It’s rare that an episode of television – especially something on a channel like the CW – can genuinely surprise me, and even rarer for that surprise to leave me (relatively) speechless. And though Crazy Ex-Girlfriend has delivered quite a few gut punches, especially over it’s most recent season, I don’t think anyone could have predicted just how transformative “Nathaniel and I are Just Friends!” would be. For almost 40 episodes of television, we’ve gotten to know Rebecca Bunch, and for better or worse, she’s become somewhat predictable. She goes through cycles, and, as the adage goes, tries the same thing over and over expecting different results. When she does make progress, she inevitably ends up backsliding. Like most great television characters, we root for her to succeed while being keenly aware of the character flaws that keep her from completely doing so. But in this episode, to the glee and musical delight of Michael Hyatt’s Dr. Akopian, Rebecca Bunch has a breakthrough.

And it only takes eight months.

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“Somewhere Else” Ends THE GOOD PLACE’s Second Season Exactly as Expected

That is, unexpectedly.

~ Spoilers below – duh ~

The last episode of The Good Place ended with Eleanor, Chidi, Tahani, and Jason failing their test to get into the Good Place, and Michael and Janet popping through the Judge’s portal at the nick of time to help them with their case. And whether or not the four humans will be sent back to the Bad Place – what looked to be the climax for the entire season – is decided before the episode’s first commercial break in a conversation of half-sentences between omniscient eternal beings. They won’t.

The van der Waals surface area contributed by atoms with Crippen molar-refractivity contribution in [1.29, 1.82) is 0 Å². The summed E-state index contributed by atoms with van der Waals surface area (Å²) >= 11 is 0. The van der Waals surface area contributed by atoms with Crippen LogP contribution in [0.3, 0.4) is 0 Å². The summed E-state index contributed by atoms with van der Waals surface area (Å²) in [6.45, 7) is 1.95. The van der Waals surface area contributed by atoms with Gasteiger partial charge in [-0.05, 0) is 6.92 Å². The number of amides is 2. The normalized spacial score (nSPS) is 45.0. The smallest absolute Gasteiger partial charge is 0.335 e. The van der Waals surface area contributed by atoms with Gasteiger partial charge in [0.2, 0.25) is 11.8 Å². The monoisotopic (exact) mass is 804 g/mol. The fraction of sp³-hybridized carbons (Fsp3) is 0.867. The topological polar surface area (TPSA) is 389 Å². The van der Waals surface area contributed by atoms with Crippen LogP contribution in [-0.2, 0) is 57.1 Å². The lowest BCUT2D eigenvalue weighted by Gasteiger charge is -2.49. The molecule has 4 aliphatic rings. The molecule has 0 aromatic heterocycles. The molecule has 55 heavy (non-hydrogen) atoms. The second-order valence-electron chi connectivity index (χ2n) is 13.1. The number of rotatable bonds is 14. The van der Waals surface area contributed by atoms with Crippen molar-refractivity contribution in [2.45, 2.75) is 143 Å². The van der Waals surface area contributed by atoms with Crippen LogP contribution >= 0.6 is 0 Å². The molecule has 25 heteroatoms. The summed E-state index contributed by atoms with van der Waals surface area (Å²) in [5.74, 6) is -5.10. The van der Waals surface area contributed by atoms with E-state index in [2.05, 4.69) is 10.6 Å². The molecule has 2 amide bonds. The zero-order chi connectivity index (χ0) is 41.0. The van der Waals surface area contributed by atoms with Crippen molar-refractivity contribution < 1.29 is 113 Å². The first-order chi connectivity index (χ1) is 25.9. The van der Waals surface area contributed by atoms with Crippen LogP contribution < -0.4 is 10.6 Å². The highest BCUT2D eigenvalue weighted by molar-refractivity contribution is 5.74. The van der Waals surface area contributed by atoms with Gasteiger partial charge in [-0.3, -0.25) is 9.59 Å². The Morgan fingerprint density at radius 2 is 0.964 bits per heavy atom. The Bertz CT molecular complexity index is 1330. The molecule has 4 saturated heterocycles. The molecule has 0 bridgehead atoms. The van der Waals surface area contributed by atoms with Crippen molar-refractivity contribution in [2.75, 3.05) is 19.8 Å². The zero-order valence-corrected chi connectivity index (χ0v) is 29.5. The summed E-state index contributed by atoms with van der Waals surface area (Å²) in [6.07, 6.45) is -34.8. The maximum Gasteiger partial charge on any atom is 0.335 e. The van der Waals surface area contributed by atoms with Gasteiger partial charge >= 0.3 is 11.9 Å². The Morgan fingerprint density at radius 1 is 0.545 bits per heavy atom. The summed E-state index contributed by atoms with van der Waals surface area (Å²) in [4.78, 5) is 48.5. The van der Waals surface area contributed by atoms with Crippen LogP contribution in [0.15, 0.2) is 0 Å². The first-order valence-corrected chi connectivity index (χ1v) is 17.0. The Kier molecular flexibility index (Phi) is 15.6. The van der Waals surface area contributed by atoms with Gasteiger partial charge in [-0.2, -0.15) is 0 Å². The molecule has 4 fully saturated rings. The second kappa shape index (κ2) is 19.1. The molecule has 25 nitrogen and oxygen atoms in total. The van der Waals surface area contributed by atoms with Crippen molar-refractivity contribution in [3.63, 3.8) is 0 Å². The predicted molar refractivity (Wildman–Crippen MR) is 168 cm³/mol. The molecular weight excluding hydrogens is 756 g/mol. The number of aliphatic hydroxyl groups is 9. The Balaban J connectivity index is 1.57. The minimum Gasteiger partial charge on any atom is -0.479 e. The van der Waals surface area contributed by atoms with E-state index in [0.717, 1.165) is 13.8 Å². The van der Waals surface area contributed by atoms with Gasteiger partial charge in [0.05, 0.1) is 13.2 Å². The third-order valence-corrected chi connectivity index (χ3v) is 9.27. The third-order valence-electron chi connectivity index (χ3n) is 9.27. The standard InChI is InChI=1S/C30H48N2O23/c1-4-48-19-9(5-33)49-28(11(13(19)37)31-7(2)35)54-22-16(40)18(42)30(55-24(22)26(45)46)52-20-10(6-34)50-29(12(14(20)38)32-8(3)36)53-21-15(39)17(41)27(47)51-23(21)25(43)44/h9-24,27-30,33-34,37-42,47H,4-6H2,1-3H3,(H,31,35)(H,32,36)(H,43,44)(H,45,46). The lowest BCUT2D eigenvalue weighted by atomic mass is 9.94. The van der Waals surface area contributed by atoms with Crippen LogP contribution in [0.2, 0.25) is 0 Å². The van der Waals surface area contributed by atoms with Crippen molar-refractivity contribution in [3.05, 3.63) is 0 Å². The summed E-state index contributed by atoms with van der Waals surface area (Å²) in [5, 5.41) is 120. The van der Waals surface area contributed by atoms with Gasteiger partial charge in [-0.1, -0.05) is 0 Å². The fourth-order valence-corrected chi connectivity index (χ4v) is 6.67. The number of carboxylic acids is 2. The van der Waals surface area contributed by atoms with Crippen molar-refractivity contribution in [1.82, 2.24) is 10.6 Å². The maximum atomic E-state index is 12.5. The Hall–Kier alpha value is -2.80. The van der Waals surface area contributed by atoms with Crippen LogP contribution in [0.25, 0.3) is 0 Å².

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TV I Watched this Week 1/22 – 1/26/18

Quick note before this (last) week’s TV reviews. In an effort to focus more on writing more substantial opinion pieces and features, starting next week, I will no longer be reviewing every episode of TV I watch in a week. Instead, I will review only episodes or moments in what I watch that really stick out to me that week. Generally, season finales, big plot developments, or other special, or especially good episodes will get full reviews, but I’ll no longer try to force myself to have a 400-word opinion on every twenty to forty minutes of television I consume.

Black Lightning 1.2 – Lawanda: The Book of Hope

Where the series premiere did a great job introducing us to Jefferson Pierce and his relationship with his family; this second episode expands on his relationship with his ex-wife, Lynn; and with Freeland.

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Comic Reviews 1/31/18

Quick note before this week’s comic reviews. In an effort to focus more on writing more substantial opinion pieces and features, starting next week, I will no longer be reviewing every comic I read in a week. Instead, I will do more of a “recap” type article, noting and reacting to just the issues or moments in comics that really stick out to me that week. Some comics, mostly end-of-arc issues, event climaxes, or other special, or especially good comics will still get full reviews, but I’ll no longer try to force myself to have a 200-word opinion on every twenty pages of an ongoing story.

Dark Nights: Metal #5

As the teams of heroes close in on the last pieces of Nth metal in the universe, and try to overcome the ambushes that awaited each of them, Batman and Superman delve into the Forge to find one last spark. Meanwhile, the Batman Who Laughs tells Barbatos that the time of their conquest is nearly at hand.